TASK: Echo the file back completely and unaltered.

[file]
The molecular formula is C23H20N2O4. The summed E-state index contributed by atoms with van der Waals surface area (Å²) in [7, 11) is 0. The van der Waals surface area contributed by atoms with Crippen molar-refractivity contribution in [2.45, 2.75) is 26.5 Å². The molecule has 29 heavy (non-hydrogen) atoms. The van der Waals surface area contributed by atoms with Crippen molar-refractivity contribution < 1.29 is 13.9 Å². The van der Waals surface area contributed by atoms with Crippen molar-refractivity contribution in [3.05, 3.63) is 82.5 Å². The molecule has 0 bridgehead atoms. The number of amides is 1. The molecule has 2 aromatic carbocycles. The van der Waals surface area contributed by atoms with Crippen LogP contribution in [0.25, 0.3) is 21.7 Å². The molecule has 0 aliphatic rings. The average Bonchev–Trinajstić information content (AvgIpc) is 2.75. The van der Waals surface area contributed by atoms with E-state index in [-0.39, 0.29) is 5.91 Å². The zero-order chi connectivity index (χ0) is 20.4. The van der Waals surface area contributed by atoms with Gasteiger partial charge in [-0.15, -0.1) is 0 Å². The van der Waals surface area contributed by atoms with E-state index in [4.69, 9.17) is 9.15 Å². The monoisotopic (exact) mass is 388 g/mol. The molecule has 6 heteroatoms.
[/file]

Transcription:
The molecular formula is C23H20N2O4. The summed E-state index contributed by atoms with van der Waals surface area (Å²) in [7, 11) is 0. The van der Waals surface area contributed by atoms with Crippen molar-refractivity contribution in [2.45, 2.75) is 26.5 Å². The molecule has 29 heavy (non-hydrogen) atoms. The van der Waals surface area contributed by atoms with Crippen molar-refractivity contribution < 1.29 is 13.9 Å². The van der Waals surface area contributed by atoms with Crippen molar-refractivity contribution in [3.05, 3.63) is 82.5 Å². The molecule has 0 bridgehead atoms. The number of amides is 1. The molecule has 2 aromatic carbocycles. The van der Waals surface area contributed by atoms with Crippen LogP contribution in [0.25, 0.3) is 21.7 Å². The molecule has 0 aliphatic rings. The average Bonchev–Trinajstić information content (AvgIpc) is 2.75. The van der Waals surface area contributed by atoms with E-state index in [-0.39, 0.29) is 5.91 Å². The zero-order chi connectivity index (χ0) is 20.4. The van der Waals surface area contributed by atoms with Gasteiger partial charge in [-0.15, -0.1) is 0 Å². The van der Waals surface area contributed by atoms with E-state index in [4.69, 9.17) is 9.15 Å². The monoisotopic (exact) mass is 388 g/mol. The molecule has 6 heteroatoms.